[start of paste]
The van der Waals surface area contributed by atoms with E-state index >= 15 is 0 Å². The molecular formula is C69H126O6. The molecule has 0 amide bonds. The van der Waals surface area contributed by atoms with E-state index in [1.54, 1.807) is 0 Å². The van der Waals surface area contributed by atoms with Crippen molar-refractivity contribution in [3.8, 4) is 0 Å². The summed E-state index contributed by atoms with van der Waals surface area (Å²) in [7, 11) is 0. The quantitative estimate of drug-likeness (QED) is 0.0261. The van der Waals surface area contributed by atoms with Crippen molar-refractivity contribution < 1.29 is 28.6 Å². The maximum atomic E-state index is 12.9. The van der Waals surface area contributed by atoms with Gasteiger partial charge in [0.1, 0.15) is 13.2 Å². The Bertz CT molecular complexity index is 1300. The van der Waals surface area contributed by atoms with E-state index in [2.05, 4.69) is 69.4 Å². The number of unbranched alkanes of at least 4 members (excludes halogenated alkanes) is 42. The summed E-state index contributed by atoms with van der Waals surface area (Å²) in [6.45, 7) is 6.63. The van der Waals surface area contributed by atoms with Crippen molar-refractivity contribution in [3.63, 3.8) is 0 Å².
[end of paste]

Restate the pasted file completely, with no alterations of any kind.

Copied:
The van der Waals surface area contributed by atoms with E-state index >= 15 is 0 Å². The molecular formula is C69H126O6. The molecule has 0 amide bonds. The van der Waals surface area contributed by atoms with E-state index in [1.54, 1.807) is 0 Å². The van der Waals surface area contributed by atoms with Crippen molar-refractivity contribution in [3.8, 4) is 0 Å². The summed E-state index contributed by atoms with van der Waals surface area (Å²) in [7, 11) is 0. The quantitative estimate of drug-likeness (QED) is 0.0261. The van der Waals surface area contributed by atoms with Crippen molar-refractivity contribution < 1.29 is 28.6 Å². The maximum atomic E-state index is 12.9. The van der Waals surface area contributed by atoms with Gasteiger partial charge in [0.1, 0.15) is 13.2 Å². The Bertz CT molecular complexity index is 1300. The van der Waals surface area contributed by atoms with E-state index in [2.05, 4.69) is 69.4 Å². The number of unbranched alkanes of at least 4 members (excludes halogenated alkanes) is 42. The summed E-state index contributed by atoms with van der Waals surface area (Å²) in [6.45, 7) is 6.63. The van der Waals surface area contributed by atoms with Crippen molar-refractivity contribution in [3.63, 3.8) is 0 Å².